First a short introduction to this new blog:
Much of life consists in coming down to earth. Since college days, I have always preferred Aristotle over Plato, because Plato steadily points upwards (too idealistic), and Aristotle’s hand is palm-down, accepting the imperfections of earth. “All knowledge begins through the senses,” he writes. From the first, I loved the coming down to earth of Raphael’s masterpiece, “The School of Athens.”
Moreover, Aristotle’s preference for coming down to earth, I found, fits better with God’s sending His only Son to earth, in mercy. A bit shocking, that the Messiah should come as a poor and undefended man, of low origins and among a far-off, small, and conquered people. Thus does God bring humans down to earth, sneak up on us from below, teach us to look for our sweetest hopes not toward greatness but to littleness – even brokenness and abandonment. I love the bleakness of Isaiah 53, my favorite text for meditation, which often stuns me through Handel’s Messiah.
Thus, I was delighted to make a recent, much blessed trip to Lithuania. All the little states of Eastern Europe need strengthening now by friends from the United States. They feel lonely and very threatened, watching the bloodshed in Ukraine. I remember Reagan reaching out to Poland during the bad days of 1981. American candles in the window, in solidarity.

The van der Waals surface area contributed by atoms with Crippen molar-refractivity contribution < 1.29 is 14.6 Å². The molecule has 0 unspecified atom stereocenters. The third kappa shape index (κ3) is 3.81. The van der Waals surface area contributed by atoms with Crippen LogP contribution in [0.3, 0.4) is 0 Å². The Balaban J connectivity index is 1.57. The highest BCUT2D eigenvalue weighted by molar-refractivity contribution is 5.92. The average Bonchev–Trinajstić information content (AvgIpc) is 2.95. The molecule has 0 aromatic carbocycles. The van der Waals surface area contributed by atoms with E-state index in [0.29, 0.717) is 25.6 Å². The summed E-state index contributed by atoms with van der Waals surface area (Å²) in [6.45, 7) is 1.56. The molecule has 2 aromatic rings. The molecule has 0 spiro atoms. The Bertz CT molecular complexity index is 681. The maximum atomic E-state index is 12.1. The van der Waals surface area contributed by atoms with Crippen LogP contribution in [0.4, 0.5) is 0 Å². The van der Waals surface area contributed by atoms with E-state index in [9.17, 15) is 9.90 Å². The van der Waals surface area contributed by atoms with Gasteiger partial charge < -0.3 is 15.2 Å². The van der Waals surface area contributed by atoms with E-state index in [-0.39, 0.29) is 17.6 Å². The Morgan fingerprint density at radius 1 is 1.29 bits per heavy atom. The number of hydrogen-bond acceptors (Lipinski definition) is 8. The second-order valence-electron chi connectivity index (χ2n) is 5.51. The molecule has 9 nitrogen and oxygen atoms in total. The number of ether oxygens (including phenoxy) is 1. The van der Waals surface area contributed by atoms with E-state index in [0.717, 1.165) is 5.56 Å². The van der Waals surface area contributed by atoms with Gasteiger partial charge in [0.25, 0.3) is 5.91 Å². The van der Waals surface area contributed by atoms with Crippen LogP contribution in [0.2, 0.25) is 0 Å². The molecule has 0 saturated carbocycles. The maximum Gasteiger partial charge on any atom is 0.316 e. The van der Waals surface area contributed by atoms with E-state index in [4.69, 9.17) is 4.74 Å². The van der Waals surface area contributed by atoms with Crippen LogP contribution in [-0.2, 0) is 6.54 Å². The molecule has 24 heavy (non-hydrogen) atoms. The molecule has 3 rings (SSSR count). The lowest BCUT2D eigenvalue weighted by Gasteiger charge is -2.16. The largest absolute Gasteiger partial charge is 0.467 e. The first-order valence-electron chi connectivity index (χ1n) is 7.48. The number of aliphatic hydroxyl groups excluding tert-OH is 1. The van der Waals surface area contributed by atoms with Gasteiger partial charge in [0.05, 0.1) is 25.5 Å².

But what brought me really down to earth was the humbleness of the 1920s convent in which St. Faustina had her vision of Divine Mercy (1933-1936). I was given a half-hour alone in the humble room of the apparition, and gifted two copies of the Ukrainian painting, loved by her, of what she had seen. (Not the happy painting done elsewhere from her written notes, but the dark one, the strong one, the tough one, in which she guided the painter directly.)
* * *
So, twenty-five years after the collapse of the Berlin Wall in 1989, and after flying from Miami (85° F), there I was in cold and chilly Vilnius, Lithuania (-28 ° F) last November. Last year, 2014, was special year for remembering the great, almost miraculous things that occurred, quite humbly, in the tearing down of the Wall. (This past October, I was also called to Krakow and to Prague for sobering celebrations – and present worries. In Prague, the banner for the conference read: “Democracy, it hurts to think how much we loved you in 1989.” Practicing self-government is a wearying task.)